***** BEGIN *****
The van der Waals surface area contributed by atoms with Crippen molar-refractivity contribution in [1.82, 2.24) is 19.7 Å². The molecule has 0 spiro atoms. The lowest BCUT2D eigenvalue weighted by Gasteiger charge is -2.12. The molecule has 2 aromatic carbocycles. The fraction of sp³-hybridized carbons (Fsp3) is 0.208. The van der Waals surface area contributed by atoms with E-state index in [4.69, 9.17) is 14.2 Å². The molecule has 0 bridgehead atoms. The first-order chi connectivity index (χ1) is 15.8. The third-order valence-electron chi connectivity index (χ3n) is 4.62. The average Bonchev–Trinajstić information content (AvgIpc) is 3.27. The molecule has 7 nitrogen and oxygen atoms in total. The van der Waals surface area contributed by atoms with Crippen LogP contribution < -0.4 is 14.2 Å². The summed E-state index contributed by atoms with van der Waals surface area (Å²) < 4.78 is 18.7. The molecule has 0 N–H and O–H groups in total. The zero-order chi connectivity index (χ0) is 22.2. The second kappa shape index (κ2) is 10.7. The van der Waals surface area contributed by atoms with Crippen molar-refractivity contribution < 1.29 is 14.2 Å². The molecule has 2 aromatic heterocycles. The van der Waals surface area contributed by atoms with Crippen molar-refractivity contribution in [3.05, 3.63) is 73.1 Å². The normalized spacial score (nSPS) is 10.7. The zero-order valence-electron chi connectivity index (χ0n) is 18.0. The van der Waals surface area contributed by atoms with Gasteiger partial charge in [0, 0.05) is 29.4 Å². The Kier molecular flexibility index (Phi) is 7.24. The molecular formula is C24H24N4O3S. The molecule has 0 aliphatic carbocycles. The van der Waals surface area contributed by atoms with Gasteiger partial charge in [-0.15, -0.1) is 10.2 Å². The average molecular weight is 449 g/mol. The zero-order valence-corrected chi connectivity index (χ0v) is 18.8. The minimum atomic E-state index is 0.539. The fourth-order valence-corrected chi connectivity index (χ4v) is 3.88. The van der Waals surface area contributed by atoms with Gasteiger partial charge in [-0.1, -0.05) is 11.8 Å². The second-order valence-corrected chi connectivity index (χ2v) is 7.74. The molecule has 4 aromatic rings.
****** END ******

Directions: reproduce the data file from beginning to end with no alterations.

The van der Waals surface area contributed by atoms with Crippen molar-refractivity contribution in [1.82, 2.24) is 19.7 Å². The molecule has 0 spiro atoms. The lowest BCUT2D eigenvalue weighted by Gasteiger charge is -2.12. The molecule has 2 aromatic carbocycles. The fraction of sp³-hybridized carbons (Fsp3) is 0.208. The van der Waals surface area contributed by atoms with E-state index in [4.69, 9.17) is 14.2 Å². The molecule has 0 bridgehead atoms. The first-order chi connectivity index (χ1) is 15.8. The third-order valence-electron chi connectivity index (χ3n) is 4.62. The average Bonchev–Trinajstić information content (AvgIpc) is 3.27. The molecule has 7 nitrogen and oxygen atoms in total. The van der Waals surface area contributed by atoms with Crippen LogP contribution < -0.4 is 14.2 Å². The summed E-state index contributed by atoms with van der Waals surface area (Å²) < 4.78 is 18.7. The molecule has 0 N–H and O–H groups in total. The zero-order chi connectivity index (χ0) is 22.2. The second kappa shape index (κ2) is 10.7. The van der Waals surface area contributed by atoms with Crippen molar-refractivity contribution < 1.29 is 14.2 Å². The molecule has 2 aromatic heterocycles. The van der Waals surface area contributed by atoms with Crippen molar-refractivity contribution in [3.05, 3.63) is 73.1 Å². The normalized spacial score (nSPS) is 10.7. The zero-order valence-electron chi connectivity index (χ0n) is 18.0. The van der Waals surface area contributed by atoms with Gasteiger partial charge in [0, 0.05) is 29.4 Å². The Kier molecular flexibility index (Phi) is 7.24. The molecular formula is C24H24N4O3S. The molecule has 0 aliphatic carbocycles. The van der Waals surface area contributed by atoms with Gasteiger partial charge in [-0.15, -0.1) is 10.2 Å². The average molecular weight is 449 g/mol. The zero-order valence-corrected chi connectivity index (χ0v) is 18.8. The minimum atomic E-state index is 0.539. The fourth-order valence-corrected chi connectivity index (χ4v) is 3.88. The van der Waals surface area contributed by atoms with Gasteiger partial charge in [-0.1, -0.05) is 11.8 Å². The second-order valence-corrected chi connectivity index (χ2v) is 7.74. The molecule has 4 aromatic rings.